At the end of April, I had the pleasure of speaking at the TEDx Edmonton Salon Series entitled Food for Thought. The two other speakers and I represented the broad representation of food topics that are at the forefront of public discussion today.
Tom Lynch-Staunton from Livestock Gentec discussed his work in technology that is being developed to improve beef production. Tom’s perspective was very interesting in that he is both a rancher and a scientist seeking ways to enhance beef genetics. His talk broached both the topics of how beef is produced here in Alberta, and how technology is being used to breed cattle for production.
Carol Neuman from the 10 Mile Meal chatted about the role of story in food and eating. She talked about how food plays an important role in giving us access to the story of our heritage. She discussed the ways that food allows us to connect to both our own heritage, and to the heritages of other cultures. Food is a way to share and experience those stories. As someone who lived in rural places across the world, including across Alberta, I appreciated her insights into how food stories bring us together both within and across cultures.
Lastly, I talked about Localize and the importance of finding better ways to communicate information about our food.
Carol’s talk about the connection between food and story caused me to reflect on Localize’s own mantra: “Food should have a story.” Last year, we embarked on a months-long investigation into what our motto should be. We were also formulating our mission and values, and although these keep evolving, one of our stumbling blocks was ensuring that we did not bite off more than we could chew. Because the public engages with a vast number of food issues each day, we knew that we had to target one specific area that we could succeed at and achieve positive outcomes in.
We kept circling back on the idea of story. We felt that the simple idea that food should have a story was an achievable outcome when supporting local and regional food businesses in grocery stores. These businesses’ ability to recount the story behind their food production is superior to what the biggest and most far-away businesses can provide. Local and regional businesses are also more easily held to account for the quality and accuracy of their story.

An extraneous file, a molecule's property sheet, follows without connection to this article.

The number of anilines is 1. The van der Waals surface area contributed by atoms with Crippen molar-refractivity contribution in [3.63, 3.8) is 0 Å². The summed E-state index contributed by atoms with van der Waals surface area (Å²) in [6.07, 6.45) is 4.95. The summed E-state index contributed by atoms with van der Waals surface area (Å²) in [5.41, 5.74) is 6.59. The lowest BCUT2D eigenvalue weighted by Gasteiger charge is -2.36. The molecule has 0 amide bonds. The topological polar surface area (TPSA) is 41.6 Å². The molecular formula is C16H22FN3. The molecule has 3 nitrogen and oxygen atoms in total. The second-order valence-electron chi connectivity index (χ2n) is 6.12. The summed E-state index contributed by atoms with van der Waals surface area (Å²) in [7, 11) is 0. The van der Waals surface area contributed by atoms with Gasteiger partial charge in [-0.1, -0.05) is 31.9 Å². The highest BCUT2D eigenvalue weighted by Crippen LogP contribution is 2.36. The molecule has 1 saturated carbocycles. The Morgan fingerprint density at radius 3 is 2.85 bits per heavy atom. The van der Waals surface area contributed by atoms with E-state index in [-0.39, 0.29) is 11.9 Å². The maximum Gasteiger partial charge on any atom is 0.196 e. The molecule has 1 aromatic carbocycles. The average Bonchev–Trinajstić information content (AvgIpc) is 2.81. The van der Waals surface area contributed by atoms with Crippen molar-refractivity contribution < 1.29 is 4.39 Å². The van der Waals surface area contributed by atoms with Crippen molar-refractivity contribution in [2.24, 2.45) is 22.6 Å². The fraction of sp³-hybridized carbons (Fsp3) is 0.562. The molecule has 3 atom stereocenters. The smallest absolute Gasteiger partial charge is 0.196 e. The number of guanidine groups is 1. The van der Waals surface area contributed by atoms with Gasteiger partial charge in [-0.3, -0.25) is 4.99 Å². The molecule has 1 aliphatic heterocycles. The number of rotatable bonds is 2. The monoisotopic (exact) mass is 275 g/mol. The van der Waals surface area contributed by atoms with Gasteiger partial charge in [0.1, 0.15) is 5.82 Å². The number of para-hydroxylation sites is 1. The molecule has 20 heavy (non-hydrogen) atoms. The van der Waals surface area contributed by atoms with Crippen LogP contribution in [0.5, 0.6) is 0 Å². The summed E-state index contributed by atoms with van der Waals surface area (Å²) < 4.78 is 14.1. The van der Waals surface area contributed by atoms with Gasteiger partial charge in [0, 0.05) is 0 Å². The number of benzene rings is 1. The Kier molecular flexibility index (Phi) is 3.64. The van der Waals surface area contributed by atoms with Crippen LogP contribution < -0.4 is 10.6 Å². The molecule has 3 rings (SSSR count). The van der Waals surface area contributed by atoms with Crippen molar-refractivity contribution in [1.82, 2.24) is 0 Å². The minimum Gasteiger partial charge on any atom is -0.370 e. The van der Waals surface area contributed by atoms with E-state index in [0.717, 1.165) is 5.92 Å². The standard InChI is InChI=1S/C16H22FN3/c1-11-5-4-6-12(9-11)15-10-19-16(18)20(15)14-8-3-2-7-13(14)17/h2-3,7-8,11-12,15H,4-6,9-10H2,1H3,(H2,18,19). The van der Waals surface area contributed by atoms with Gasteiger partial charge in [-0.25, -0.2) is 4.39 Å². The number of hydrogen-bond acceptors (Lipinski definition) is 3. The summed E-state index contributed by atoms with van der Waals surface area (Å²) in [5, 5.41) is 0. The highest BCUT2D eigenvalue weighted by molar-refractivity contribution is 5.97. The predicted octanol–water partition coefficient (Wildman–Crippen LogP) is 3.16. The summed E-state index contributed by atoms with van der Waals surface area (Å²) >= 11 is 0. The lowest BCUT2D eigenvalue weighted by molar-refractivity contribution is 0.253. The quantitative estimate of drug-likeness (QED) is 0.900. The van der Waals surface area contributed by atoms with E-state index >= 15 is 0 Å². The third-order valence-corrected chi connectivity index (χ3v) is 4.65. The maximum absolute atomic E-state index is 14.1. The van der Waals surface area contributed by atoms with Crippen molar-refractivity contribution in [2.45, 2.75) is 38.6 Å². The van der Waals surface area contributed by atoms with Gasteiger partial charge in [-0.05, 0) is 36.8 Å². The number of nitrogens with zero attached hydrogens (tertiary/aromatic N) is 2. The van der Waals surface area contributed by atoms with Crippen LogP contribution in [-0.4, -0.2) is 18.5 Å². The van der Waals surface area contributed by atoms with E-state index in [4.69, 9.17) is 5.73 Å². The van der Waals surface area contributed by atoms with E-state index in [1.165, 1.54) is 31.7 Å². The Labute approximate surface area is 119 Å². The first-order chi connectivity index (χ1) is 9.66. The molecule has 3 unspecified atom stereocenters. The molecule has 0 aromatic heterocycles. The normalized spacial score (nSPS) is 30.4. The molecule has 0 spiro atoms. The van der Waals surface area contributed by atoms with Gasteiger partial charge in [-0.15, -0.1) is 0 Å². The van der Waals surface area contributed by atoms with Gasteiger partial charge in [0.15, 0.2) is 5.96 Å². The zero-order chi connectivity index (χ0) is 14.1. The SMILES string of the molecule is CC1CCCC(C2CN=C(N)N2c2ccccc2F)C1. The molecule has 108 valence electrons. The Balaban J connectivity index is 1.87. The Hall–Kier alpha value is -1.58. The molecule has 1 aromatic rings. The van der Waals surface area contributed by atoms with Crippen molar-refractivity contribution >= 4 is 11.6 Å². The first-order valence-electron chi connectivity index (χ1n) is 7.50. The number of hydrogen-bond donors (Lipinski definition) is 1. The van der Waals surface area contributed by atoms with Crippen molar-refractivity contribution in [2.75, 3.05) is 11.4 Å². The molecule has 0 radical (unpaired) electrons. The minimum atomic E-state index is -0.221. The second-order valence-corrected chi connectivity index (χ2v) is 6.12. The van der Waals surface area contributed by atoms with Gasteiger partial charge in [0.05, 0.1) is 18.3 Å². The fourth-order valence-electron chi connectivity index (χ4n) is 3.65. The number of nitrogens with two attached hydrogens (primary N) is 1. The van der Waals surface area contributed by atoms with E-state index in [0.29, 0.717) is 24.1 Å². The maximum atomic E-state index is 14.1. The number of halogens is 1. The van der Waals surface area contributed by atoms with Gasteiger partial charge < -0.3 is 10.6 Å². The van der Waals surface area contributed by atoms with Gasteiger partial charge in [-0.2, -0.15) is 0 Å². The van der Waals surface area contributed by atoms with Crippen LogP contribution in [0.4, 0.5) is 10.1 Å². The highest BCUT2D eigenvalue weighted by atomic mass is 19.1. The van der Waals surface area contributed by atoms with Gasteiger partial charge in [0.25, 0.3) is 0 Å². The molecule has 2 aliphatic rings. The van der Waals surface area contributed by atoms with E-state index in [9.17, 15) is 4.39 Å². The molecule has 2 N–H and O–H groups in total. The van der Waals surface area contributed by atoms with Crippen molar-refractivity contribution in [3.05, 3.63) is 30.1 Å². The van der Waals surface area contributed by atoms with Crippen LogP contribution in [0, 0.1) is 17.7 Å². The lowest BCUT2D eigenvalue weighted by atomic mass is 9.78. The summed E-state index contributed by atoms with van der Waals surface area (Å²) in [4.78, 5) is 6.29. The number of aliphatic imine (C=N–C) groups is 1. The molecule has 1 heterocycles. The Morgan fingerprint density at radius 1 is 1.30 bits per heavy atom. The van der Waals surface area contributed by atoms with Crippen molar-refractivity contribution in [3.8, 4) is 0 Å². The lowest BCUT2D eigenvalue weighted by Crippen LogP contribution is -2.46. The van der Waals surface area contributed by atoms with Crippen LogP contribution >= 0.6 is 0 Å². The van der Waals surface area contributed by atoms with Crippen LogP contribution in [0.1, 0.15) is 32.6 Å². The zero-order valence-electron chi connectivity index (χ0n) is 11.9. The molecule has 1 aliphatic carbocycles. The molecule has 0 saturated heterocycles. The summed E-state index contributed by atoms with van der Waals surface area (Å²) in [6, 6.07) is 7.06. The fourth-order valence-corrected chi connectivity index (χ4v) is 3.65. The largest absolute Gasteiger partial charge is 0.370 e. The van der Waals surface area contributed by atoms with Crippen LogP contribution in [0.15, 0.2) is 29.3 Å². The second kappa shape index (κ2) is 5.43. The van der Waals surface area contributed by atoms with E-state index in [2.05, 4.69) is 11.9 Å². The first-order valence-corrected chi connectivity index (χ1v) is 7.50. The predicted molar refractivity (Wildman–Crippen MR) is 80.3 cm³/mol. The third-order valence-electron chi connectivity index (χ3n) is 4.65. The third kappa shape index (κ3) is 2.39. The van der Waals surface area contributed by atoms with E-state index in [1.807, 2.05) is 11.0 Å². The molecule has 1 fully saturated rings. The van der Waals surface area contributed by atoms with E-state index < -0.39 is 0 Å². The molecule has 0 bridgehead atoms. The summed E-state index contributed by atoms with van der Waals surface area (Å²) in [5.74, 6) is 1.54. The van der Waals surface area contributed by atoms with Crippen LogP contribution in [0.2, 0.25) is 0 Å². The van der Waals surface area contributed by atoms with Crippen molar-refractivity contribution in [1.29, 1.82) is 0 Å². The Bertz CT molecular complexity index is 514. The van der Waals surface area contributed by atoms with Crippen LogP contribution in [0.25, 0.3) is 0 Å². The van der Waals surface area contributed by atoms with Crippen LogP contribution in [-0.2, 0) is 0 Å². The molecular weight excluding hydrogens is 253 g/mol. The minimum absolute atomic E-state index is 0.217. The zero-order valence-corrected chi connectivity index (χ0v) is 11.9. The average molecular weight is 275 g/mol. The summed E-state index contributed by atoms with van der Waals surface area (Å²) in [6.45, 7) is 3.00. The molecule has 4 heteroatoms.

Our focus on story was risky because stories can be shaped and marketed. Nevertheless, we decided to commit to the concept of storytelling to uncover truths in food. In a time where we are bombarded with marketing and messaging, a simple recounting of facts and figures does not connect with people. The recount needs to be filled in with a context and to have a shape to its meaning. And a story achieves that. Blending a mixture of facts and story is significant in meeting people where they are in their pursuit for food knowledge. Our pursuit for food stories had to be a bridge between these two ideals.
Food is becoming more complicated. Complications arise with genetically modified organisms, animal welfare, environmental issues, food safety, food security, nutritional information, sovereignty of our food system, the urbanization of our society, and so on and so on.
We need to start formulating better dialogues and creating a better language to communicate food information to the masses. Both Tom’s and Carol’s talks left me with the reminder that whether we are strengthening our cultural connections, or seeking to understand how technologies are working in our food system, we need more stories, more perspectives, and better communication about food. Ultimately this is the toolkit which will allow every individual to piece together their own understanding of and connection to their food.
Photo courtesy of Aaron Pedersen from 3Ten Photo